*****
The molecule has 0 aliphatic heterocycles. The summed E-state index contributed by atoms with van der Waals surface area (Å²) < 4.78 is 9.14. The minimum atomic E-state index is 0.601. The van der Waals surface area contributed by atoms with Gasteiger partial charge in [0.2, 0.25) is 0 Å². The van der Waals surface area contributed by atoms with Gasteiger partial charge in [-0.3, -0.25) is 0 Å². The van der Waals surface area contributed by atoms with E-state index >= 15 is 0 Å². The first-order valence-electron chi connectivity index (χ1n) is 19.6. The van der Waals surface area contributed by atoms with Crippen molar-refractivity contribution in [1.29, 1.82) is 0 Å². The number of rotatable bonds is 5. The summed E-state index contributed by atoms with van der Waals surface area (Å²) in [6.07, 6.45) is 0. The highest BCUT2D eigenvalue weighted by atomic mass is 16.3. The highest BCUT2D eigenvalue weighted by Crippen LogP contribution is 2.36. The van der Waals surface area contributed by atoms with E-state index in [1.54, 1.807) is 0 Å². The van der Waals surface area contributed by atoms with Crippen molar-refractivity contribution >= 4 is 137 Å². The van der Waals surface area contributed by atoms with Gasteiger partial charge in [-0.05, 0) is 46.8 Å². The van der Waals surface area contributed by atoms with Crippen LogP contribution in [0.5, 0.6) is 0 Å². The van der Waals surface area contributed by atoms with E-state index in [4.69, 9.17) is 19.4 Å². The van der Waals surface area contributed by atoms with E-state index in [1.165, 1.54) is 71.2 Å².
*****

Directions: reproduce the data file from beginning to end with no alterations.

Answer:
The molecule has 0 aliphatic heterocycles. The summed E-state index contributed by atoms with van der Waals surface area (Å²) < 4.78 is 9.14. The minimum atomic E-state index is 0.601. The van der Waals surface area contributed by atoms with Gasteiger partial charge in [0.2, 0.25) is 0 Å². The van der Waals surface area contributed by atoms with Gasteiger partial charge in [-0.3, -0.25) is 0 Å². The van der Waals surface area contributed by atoms with E-state index >= 15 is 0 Å². The first-order valence-electron chi connectivity index (χ1n) is 19.6. The van der Waals surface area contributed by atoms with Crippen molar-refractivity contribution in [1.29, 1.82) is 0 Å². The number of rotatable bonds is 5. The summed E-state index contributed by atoms with van der Waals surface area (Å²) in [6.07, 6.45) is 0. The highest BCUT2D eigenvalue weighted by atomic mass is 16.3. The highest BCUT2D eigenvalue weighted by Crippen LogP contribution is 2.36. The van der Waals surface area contributed by atoms with E-state index in [1.54, 1.807) is 0 Å². The van der Waals surface area contributed by atoms with Crippen molar-refractivity contribution >= 4 is 137 Å². The van der Waals surface area contributed by atoms with Gasteiger partial charge in [-0.05, 0) is 46.8 Å². The van der Waals surface area contributed by atoms with Crippen LogP contribution in [0.5, 0.6) is 0 Å². The van der Waals surface area contributed by atoms with E-state index in [4.69, 9.17) is 19.4 Å². The van der Waals surface area contributed by atoms with E-state index in [1.165, 1.54) is 71.2 Å².